Nerdwallet reveals how many borrowers failed to close deal last year

Analyst on what brokers can do to help following homebuyer survey's eye-popping data

Nerdwallet reveals how many borrowers failed to close deal last year

Two-thirds of Americans who had plans to purchase a home in 2021 were unsuccessful, with 16% citing that they postponed or cancelled their plans because they couldn’t qualify for a mortgage, a new Nerdwallet home buyer report has found.

The most common reason for cancelling a planned purchase of a home was due to the pandemic (35%), followed by failed offers, along with borrowers not finding their ideal home (both 25%).

Although not being able to qualify for a mortgage ranked only sixth on the list of ‘stumbling blocks’ in the ‘2022 Home Buyer’ survey of 2,035 US adults, the figure should be significant for mortgage professionals, according to Nerdwallet data analyst, Elizabeth Renter (pictured).

“That might be a key for helping people purchase a home and helping them figure out what it takes to qualify for a mortgage. You don’t have to have a big down payment. Your credit doesn’t have to be perfect,” she said.

Read more: Nerdwallet on first-time home buyers

Renter pointed out that the survey was not able to determine whether respondents had applied for a mortgage and been denied. However, the most common reasons preventing homeownership was not having saved enough for a down payment (36%), followed by 34% of non-homeowners citing low income and 32% saying their credit score was preventing them from becoming a homeowner at this time. 

Renter said that although Nerdwallet recommended borrowers to put down as big of a down payment as possible (normally about 20%) as it would save them considerably over the life of their loan, there were alternatives.

“I think people don’t know that it is possible to put a smaller down payment. There are mortgages available out there that will allow you to put 10% or 5% down, or even nothing.

“But that’s the one thing getting in the way when you are in homeownership. It’s worth seeing what’s out there and what you can qualify for and your personal financial situation, because you might not need to put a big down payment down in order to get the home.”

The survey was carried out early last December, before the latest round of rate hikes – a point not missed on Renter, who said that mortgage professionals could help their customers here as well.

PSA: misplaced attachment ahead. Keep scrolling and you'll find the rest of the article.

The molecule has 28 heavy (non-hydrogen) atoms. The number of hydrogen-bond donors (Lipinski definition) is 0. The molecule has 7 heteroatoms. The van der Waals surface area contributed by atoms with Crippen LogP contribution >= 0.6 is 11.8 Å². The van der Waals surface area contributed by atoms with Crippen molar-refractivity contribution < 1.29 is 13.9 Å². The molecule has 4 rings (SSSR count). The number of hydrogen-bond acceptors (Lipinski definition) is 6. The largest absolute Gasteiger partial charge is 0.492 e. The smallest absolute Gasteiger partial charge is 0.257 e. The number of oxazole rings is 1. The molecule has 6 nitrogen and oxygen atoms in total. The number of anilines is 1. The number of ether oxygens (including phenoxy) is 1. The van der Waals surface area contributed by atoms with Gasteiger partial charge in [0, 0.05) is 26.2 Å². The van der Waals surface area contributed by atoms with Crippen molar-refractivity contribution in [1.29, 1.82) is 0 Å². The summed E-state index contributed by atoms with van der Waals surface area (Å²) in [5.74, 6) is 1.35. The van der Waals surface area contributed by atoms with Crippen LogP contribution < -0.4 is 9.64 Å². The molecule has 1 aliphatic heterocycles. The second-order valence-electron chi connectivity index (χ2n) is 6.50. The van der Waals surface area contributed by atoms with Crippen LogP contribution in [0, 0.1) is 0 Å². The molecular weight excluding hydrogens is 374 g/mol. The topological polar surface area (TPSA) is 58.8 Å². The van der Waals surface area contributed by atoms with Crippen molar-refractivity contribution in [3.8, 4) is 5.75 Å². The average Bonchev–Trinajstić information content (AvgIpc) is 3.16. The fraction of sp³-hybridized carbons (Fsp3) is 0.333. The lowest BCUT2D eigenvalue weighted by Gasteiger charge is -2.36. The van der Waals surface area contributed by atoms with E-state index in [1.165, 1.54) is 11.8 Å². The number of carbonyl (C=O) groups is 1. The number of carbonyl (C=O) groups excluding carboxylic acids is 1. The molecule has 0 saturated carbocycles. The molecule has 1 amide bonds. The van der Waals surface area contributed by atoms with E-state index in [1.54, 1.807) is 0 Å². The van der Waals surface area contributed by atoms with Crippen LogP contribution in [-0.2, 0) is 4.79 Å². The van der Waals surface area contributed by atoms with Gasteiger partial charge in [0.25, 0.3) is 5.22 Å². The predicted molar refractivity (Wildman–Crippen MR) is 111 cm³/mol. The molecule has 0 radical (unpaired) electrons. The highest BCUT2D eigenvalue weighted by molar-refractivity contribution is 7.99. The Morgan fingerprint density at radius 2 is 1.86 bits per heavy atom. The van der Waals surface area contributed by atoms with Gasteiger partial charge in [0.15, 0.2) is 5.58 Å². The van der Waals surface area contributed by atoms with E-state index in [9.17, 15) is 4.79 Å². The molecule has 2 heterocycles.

“A lot of buyers understand how mortgage rates affect their loan in theory, but they don’t necessarily know what it means in practice, and mortgage professionals can really play a role there and say ‘yes, you may have to reduce your home budget’,” she said.

“Really showing them how less than a percentage point in additional interest can make a difference and what that means for them on their monthly payment, or over the life of the loan, could really help borrowers out.”

The survey found that about one-third (34%) of Americans said they felt better about their ability to purchase a home in 2022 compared with last year, with personal finances such as more savings and more income cited as the top reasons.

This would coincide with the view of economic experts who have previously stated that as much as $2.5 trillion could be available to borrowers in equity.

However, despite this advantage, the report also raised the fact that most borrowers would walk away empty handed, as in previous years.

And that’s because although roughly 26 million Americans said they planned to purchase a home within the next 12 months, due to limited inventory only up to six million homes were sold in each of the past five years, while the number of homes on the US market last year was 56% lower than 2019 pre-pandemic levels.

Read more: Homeowner survey’s shock findings

That could explain why potential sellers had decided against selling up, with four in 10 (40%) of those who wanted to put their homes on the market citing concerns about finding a new house and 35% expressing concerns about paying too much for a new property.

Renter said: “A lot of people are going to be disappointed, and you see that extreme optimism every single year when we ask, so I don’t think that the number of people that were unsuccessful in 2021 are necessarily anything to be concerned about. I think it’s just the reality of life every year.”

The downsides for respondents were mostly economic, citing higher home prices, a worsening economy (45%) and higher mortgage rates in 2022 (31%).